First, do not confuse research FORM from research FORMAT. The terms are not interchangeable. A FORM is the physical method of presenting the research. For this and most of your classes, your research will take the form of a paper, perhaps an article for the ambitious. For other classes, your research might take the form of a poster, presentation, speech, or work of art.
The correct FORMAT is vital because it lets the reader/audience know what field you are working in. Each discipline has a specific FORMAT that it uses to present scholarly work. The format defines the paper's layout design (margins, numbering, headers), the method of referring to a source within the paper, and the method for documenting all sources used in one list, usually at the end of the paper.
Most students are familiar with MLA (Modern Languages Association) because they used that format in high school English class papers. MLA format requires students to reference sources using in-text citations, either (parenthetical) or integrated, according to Grimaldi (425). The Works Cited at the end of an MLA paper must present each source's information in a specific format, with the author's last name, then first name, the title of the source, and other publication information. MLA is used primarily in English classes, though sometime Modern Language classes might use it.
Not an English or Language major? No problem! Many students will need to understand APA (American Psychological Association) format because their majors require APA format, typically Education, Nursing, Psychology, and Sociology, though sometimes Business or Political Science might use APA. Like MLA, APA requires in-text citations that may be either integrated or (parenthetical); however, unlike MLA, the citations will include the year of publication, usually not the page number (Campbell 2011). Bibliographic entries are similar to MLA also, except that the format requires the author's last name, first initials, date of publication, and then the title and other publication information.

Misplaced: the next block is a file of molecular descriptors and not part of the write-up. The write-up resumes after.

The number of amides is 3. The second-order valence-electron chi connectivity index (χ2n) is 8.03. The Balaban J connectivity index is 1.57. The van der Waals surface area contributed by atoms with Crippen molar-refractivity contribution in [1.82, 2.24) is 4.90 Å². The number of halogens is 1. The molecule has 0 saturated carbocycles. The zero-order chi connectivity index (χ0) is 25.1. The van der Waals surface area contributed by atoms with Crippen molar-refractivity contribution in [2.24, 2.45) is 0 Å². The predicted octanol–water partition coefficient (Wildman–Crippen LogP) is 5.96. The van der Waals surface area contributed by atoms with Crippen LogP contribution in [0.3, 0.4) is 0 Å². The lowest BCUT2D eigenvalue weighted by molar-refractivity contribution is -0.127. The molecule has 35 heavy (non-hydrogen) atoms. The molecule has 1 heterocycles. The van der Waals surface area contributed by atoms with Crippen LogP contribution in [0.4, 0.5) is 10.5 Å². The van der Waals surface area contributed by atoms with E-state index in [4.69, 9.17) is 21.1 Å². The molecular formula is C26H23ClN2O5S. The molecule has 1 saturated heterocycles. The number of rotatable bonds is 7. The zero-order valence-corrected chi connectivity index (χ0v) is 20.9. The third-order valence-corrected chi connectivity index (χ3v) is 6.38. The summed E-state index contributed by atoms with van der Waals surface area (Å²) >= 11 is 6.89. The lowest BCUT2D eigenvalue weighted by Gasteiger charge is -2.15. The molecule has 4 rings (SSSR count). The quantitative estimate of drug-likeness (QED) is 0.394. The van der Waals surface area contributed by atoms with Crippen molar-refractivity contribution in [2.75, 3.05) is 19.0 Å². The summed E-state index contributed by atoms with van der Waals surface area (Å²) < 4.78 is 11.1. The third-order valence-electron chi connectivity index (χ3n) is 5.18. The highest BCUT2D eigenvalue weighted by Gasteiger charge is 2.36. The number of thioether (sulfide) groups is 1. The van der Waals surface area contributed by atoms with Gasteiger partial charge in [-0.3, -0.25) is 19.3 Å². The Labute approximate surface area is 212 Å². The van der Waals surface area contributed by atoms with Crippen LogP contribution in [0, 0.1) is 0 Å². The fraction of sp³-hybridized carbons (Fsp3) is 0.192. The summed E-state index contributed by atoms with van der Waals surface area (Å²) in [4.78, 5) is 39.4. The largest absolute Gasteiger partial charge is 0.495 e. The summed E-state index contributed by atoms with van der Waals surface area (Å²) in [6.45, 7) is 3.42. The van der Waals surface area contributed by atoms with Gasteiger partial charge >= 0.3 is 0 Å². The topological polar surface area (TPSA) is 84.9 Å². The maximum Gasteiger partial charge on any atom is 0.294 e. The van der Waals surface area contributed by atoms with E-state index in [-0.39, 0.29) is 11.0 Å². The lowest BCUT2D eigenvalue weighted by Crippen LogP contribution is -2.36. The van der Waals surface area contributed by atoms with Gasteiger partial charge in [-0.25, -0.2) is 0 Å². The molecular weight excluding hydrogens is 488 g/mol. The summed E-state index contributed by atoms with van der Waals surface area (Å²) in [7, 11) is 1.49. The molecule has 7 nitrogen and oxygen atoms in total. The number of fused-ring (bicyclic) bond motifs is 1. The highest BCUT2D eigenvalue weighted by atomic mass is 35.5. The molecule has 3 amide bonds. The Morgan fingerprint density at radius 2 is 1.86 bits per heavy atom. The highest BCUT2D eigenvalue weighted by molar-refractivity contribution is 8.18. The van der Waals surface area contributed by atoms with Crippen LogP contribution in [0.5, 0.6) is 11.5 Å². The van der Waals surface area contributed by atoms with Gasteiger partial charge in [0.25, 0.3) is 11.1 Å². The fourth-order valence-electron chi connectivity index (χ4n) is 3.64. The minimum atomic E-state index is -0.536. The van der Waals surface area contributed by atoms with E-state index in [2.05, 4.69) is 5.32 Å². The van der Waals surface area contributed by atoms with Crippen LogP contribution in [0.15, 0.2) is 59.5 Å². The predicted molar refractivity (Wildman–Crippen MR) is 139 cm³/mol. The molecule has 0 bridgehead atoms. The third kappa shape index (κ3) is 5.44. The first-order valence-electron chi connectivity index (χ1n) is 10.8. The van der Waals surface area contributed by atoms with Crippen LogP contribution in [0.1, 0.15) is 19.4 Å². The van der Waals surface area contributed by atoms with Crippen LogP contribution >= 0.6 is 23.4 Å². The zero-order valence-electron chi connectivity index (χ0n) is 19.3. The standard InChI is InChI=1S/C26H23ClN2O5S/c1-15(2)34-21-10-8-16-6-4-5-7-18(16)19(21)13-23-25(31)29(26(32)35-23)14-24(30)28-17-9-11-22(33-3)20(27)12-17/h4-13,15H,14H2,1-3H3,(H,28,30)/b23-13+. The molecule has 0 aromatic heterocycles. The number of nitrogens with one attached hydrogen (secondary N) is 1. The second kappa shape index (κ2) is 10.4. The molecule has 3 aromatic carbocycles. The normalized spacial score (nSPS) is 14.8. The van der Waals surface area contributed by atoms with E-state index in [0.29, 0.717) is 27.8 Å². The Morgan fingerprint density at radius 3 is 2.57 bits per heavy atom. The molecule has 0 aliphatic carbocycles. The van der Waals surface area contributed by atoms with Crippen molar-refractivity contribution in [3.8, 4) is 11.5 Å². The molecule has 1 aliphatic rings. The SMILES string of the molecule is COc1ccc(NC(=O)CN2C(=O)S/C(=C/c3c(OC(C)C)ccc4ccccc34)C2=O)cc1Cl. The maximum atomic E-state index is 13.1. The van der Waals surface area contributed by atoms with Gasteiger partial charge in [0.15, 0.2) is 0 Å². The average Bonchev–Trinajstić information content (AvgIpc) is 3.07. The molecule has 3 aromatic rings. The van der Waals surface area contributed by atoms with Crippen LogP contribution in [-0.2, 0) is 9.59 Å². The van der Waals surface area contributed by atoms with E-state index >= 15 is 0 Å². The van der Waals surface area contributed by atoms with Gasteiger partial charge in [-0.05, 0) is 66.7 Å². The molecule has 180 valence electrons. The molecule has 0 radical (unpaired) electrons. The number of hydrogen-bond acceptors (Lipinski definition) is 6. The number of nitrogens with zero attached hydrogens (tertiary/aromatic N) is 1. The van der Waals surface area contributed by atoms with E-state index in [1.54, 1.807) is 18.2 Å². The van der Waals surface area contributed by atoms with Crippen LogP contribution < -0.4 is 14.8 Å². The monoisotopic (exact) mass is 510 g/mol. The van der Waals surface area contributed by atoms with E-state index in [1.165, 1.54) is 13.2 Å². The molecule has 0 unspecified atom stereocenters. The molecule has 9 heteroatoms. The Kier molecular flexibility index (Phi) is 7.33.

Criminal Justice, History, and Political Science, among others, tend to use CMS (Chicago Manual of Style) for papers. CMS has two different ways to document sources: footnotes and bibliography. The footnote contains almost as much information as the bibliographic entry with the addition of the page number(s). Otherwise, CMS is similar to MLA . . . or MLA is similar to CMS, depending on whom you ask.
Most science majors will write their papers in the CSE (Council of Science Editors) format, which is a very nuts and bolts type of format that uses scant punctuation and presents the crux of the information in the bibliography. One interesting note is that bibliography for the other three formats list sources in alphabetical order, but CSE lists sources in the order of use.
One major point when differentiating and using these sources is that you consult your professor regarding which format she or he wishes you to use. Don't automatically assume that you should use CMS for a History class, just because you read it here. Read your course syllabus for the details; if the syllabus does not contain those details, then ask the professor. Better to ask twice than to misunderstand the first time.